TOURISM PUSH - Disputed mountain lands to be transformed into massive commercial development
The treasured Puerto Bueno Mountain that is at the centre of an environmental dispute will host ecotourism developments as well as investments in residential and commercial operations, and clean energy, Jamaica World LLC has disclosed.
The site, considered a critical habitat for the endangered Jamaican boa and scores of endemic species, has been at the heart of controversy after it was revealed last weekend that the Holness administration overruled a state watchdog that had denied the investors a mining and quarrying permit.
Having received permission to mine 123 acres of the 569-acre property it owns, Jamaica World, operators of Bengal Development Limited, has sought to convince the country that it will be compliant with the 72 conditions outlined by state regulator, the National Environment and Planning Agency (NEPA).
Both NEPA and the Natural Resources Conservation Authority had denied the organisation a mining and quarrying permit because of the lands’ ecological value.
Managing partner Kashif Sweet, who spoke through the firm C.L. Environmental Company Ltd, said on Wednesday that quarrying was the first of a multi-phase property development on Puerto Bueno, also called the Dry Harbour Mountain.
But questions have arisen over C.L. Environmental’s current role as public-relations liaison for Jamaica World in light of the fact that it is one of the companies that conducted the damning environmental impact assessment (EIA),
Jamaica World said that approximately 22 per cent of the property would be subjected to mining operations, which environmentalists charge could threaten rare species that inhabit one of the few remaining dry limestone forests in the Caribbean.
A 2011 article carried by The Gleaner quoted environmentalists objecting to any form of quarrying, arguing that the site remained in virtually the same condition it did when Christopher Columbus dropped anchor off Jamaica in 1494.
A limestone quarry and crushing plant operated on the lands from 2001 to 2008 without planning permission from the then St Ann Parish Council or an environmental permit from NEPA, leaving local houses covered in dust and reportedly causing respiratory illnesses, residents said at the time.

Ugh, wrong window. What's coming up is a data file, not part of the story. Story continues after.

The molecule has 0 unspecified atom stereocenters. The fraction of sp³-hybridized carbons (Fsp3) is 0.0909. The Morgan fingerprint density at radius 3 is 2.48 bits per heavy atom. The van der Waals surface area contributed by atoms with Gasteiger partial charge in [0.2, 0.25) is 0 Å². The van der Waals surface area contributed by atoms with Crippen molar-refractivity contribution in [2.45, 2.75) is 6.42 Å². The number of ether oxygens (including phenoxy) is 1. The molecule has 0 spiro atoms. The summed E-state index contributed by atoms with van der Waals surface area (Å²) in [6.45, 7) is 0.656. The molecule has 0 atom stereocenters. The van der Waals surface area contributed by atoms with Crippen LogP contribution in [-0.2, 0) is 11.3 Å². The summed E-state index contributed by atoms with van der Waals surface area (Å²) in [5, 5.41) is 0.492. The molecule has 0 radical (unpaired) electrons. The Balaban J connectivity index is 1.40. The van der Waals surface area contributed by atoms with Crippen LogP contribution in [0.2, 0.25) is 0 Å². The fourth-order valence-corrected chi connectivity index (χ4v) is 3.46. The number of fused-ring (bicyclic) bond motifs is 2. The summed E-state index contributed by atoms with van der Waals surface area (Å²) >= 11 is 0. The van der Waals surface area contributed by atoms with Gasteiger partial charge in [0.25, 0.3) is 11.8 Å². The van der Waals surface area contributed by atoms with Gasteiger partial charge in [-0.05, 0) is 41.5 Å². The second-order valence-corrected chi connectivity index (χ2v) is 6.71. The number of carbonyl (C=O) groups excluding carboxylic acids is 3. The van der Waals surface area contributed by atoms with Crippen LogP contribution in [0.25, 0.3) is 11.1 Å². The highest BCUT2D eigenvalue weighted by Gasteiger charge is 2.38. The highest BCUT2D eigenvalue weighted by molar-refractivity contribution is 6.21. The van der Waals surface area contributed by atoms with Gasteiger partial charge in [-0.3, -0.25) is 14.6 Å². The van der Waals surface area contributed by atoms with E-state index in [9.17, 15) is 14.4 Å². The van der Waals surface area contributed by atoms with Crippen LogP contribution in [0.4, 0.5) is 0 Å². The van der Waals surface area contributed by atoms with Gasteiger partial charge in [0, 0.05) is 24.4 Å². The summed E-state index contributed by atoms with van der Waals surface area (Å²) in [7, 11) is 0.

This time around, the owners of the property, which include Duane Blake, son of late Shower Posse boss Vivian Blake, say they are anxious to become an integral part of the community, creating jobs, preserving and reclaiming the environment, while running a productive operation.
The investment will see the Jamaican Government earning more than J$635 million in taxes, plus employment of approximately 100 quarry workers.
On Sunday, NEPA’s chief executive officer, Peter Knight, outlined that solid conditions, aimed at ensuring compliance, were presented and signed off with the developers.
“Owing to the fact this was not a routine project, there is need to employ the services of a senior environmental person and a civil engineer to conduct the monitoring,” Knight told The Gleaner. The newspaper has learnt from Carlton Campbell, managing director of C.L. Environmental, that Jamaica World would absorb all additional expenses the new permit will attract.
Campbell also argued on behalf of his clients that 50 per cent of the 123 acres to be developed had already been quarried, with logging one of the factors that have disturbed the area.
Jamaica World has been blasted for introducing operations in a ‘no-quarry’ zone, but the company is not deterred, pointing out that none of the existing licensed quarries, of which there are three in the parish of St Ann, where the Puerto Bueno Mountain is located, falls within a quarry zone.
The company said that there are 24 quarry zones and 460 quarries across Jamaica, of which 90, or 20 per cent, are within quarry zones.
“As of 2020, there are 121 licensed quarries, of which 25, or 20.6 per cent, are within quarry zones,” Sweet stated in the statement to the media.
Jamaica World has also sought to downplay concerns over the impact of noise pollution, air-quality standards, and the impact on forest and biodiversity.
In compliance with the mitigated steps outlined in the EIA, the company promises that blasting will be conducted no more than twice per month, using licensed equipment to prevent rock falls.
They will also communicate with residents in proximity when blasting will take place.